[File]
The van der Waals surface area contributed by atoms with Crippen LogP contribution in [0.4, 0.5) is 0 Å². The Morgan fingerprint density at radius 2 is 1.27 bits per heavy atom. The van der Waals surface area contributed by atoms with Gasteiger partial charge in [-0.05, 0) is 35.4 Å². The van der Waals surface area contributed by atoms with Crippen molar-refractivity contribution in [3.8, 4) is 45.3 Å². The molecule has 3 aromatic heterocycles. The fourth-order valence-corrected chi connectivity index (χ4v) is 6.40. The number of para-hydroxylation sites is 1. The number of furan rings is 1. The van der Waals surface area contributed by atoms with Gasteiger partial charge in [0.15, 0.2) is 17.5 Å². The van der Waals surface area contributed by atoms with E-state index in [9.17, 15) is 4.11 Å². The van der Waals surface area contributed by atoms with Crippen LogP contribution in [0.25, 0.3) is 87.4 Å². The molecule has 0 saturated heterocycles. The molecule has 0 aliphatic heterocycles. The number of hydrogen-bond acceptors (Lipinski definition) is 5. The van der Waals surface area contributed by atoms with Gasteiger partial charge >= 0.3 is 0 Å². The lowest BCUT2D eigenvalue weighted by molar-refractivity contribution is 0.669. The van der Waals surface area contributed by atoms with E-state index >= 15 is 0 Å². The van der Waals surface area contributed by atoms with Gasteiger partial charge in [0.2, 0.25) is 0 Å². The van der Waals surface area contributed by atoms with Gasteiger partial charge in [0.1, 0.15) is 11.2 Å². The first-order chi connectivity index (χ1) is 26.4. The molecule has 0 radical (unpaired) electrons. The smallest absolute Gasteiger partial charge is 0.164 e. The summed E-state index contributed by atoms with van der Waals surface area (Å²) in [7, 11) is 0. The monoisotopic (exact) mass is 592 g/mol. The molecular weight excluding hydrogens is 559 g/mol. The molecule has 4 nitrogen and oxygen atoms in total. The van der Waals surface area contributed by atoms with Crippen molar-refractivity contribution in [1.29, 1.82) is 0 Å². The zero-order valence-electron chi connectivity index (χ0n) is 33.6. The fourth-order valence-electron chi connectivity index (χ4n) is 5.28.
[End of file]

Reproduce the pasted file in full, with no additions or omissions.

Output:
The van der Waals surface area contributed by atoms with Crippen LogP contribution in [0.4, 0.5) is 0 Å². The Morgan fingerprint density at radius 2 is 1.27 bits per heavy atom. The van der Waals surface area contributed by atoms with Gasteiger partial charge in [-0.05, 0) is 35.4 Å². The van der Waals surface area contributed by atoms with Crippen molar-refractivity contribution in [3.8, 4) is 45.3 Å². The molecule has 3 aromatic heterocycles. The fourth-order valence-corrected chi connectivity index (χ4v) is 6.40. The number of para-hydroxylation sites is 1. The number of furan rings is 1. The van der Waals surface area contributed by atoms with Gasteiger partial charge in [0.15, 0.2) is 17.5 Å². The van der Waals surface area contributed by atoms with E-state index in [9.17, 15) is 4.11 Å². The van der Waals surface area contributed by atoms with Crippen LogP contribution in [0.25, 0.3) is 87.4 Å². The molecule has 0 saturated heterocycles. The molecule has 0 aliphatic heterocycles. The number of hydrogen-bond acceptors (Lipinski definition) is 5. The van der Waals surface area contributed by atoms with Gasteiger partial charge >= 0.3 is 0 Å². The lowest BCUT2D eigenvalue weighted by molar-refractivity contribution is 0.669. The van der Waals surface area contributed by atoms with E-state index >= 15 is 0 Å². The van der Waals surface area contributed by atoms with Gasteiger partial charge in [0.2, 0.25) is 0 Å². The van der Waals surface area contributed by atoms with Gasteiger partial charge in [0.1, 0.15) is 11.2 Å². The first-order chi connectivity index (χ1) is 26.4. The molecule has 0 radical (unpaired) electrons. The smallest absolute Gasteiger partial charge is 0.164 e. The summed E-state index contributed by atoms with van der Waals surface area (Å²) in [7, 11) is 0. The monoisotopic (exact) mass is 592 g/mol. The molecular weight excluding hydrogens is 559 g/mol. The molecule has 4 nitrogen and oxygen atoms in total. The van der Waals surface area contributed by atoms with Crippen molar-refractivity contribution in [1.29, 1.82) is 0 Å². The zero-order valence-electron chi connectivity index (χ0n) is 33.6. The fourth-order valence-electron chi connectivity index (χ4n) is 5.28.